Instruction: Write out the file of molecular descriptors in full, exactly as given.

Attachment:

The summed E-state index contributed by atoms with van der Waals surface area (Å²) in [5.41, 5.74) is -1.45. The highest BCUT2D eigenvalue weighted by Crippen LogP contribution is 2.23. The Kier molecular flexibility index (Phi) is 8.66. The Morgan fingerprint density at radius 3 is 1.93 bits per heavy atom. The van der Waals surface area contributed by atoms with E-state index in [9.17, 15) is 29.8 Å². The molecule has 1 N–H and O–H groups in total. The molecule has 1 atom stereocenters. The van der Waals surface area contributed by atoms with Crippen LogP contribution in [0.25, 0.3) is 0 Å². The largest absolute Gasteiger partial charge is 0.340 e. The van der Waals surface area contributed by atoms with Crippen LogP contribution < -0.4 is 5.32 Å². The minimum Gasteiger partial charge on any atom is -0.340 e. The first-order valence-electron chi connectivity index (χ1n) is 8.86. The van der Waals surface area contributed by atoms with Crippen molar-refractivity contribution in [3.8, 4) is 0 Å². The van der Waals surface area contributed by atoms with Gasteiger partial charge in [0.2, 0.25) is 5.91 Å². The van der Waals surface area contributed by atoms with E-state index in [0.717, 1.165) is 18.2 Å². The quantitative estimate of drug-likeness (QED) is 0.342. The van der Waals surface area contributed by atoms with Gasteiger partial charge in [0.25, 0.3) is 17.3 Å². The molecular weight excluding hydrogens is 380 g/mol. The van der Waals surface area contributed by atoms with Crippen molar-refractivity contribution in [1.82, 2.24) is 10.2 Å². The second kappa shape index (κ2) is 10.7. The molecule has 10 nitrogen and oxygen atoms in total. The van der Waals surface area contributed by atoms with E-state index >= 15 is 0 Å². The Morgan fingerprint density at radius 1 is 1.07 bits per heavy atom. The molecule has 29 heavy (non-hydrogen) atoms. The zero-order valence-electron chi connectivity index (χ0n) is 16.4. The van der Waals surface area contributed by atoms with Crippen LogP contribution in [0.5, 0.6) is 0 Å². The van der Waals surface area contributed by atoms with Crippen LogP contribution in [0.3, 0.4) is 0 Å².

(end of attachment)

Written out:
The summed E-state index contributed by atoms with van der Waals surface area (Å²) in [5.41, 5.74) is -1.45. The highest BCUT2D eigenvalue weighted by Crippen LogP contribution is 2.23. The Kier molecular flexibility index (Phi) is 8.66. The Morgan fingerprint density at radius 3 is 1.93 bits per heavy atom. The van der Waals surface area contributed by atoms with E-state index in [9.17, 15) is 29.8 Å². The molecule has 1 N–H and O–H groups in total. The molecule has 1 atom stereocenters. The van der Waals surface area contributed by atoms with Crippen LogP contribution in [0.25, 0.3) is 0 Å². The largest absolute Gasteiger partial charge is 0.340 e. The van der Waals surface area contributed by atoms with Crippen LogP contribution < -0.4 is 5.32 Å². The minimum Gasteiger partial charge on any atom is -0.340 e. The first-order valence-electron chi connectivity index (χ1n) is 8.86. The van der Waals surface area contributed by atoms with Crippen molar-refractivity contribution in [3.8, 4) is 0 Å². The van der Waals surface area contributed by atoms with Gasteiger partial charge in [0.2, 0.25) is 5.91 Å². The van der Waals surface area contributed by atoms with E-state index in [0.717, 1.165) is 18.2 Å². The quantitative estimate of drug-likeness (QED) is 0.342. The van der Waals surface area contributed by atoms with Gasteiger partial charge in [0.25, 0.3) is 17.3 Å². The molecular weight excluding hydrogens is 380 g/mol. The van der Waals surface area contributed by atoms with Crippen molar-refractivity contribution in [1.82, 2.24) is 10.2 Å². The second kappa shape index (κ2) is 10.7. The molecule has 10 nitrogen and oxygen atoms in total. The van der Waals surface area contributed by atoms with E-state index >= 15 is 0 Å². The Morgan fingerprint density at radius 1 is 1.07 bits per heavy atom. The molecule has 29 heavy (non-hydrogen) atoms. The zero-order valence-electron chi connectivity index (χ0n) is 16.4. The van der Waals surface area contributed by atoms with Crippen LogP contribution in [0.5, 0.6) is 0 Å². The van der Waals surface area contributed by atoms with Crippen LogP contribution in [0.3, 0.4) is 0 Å².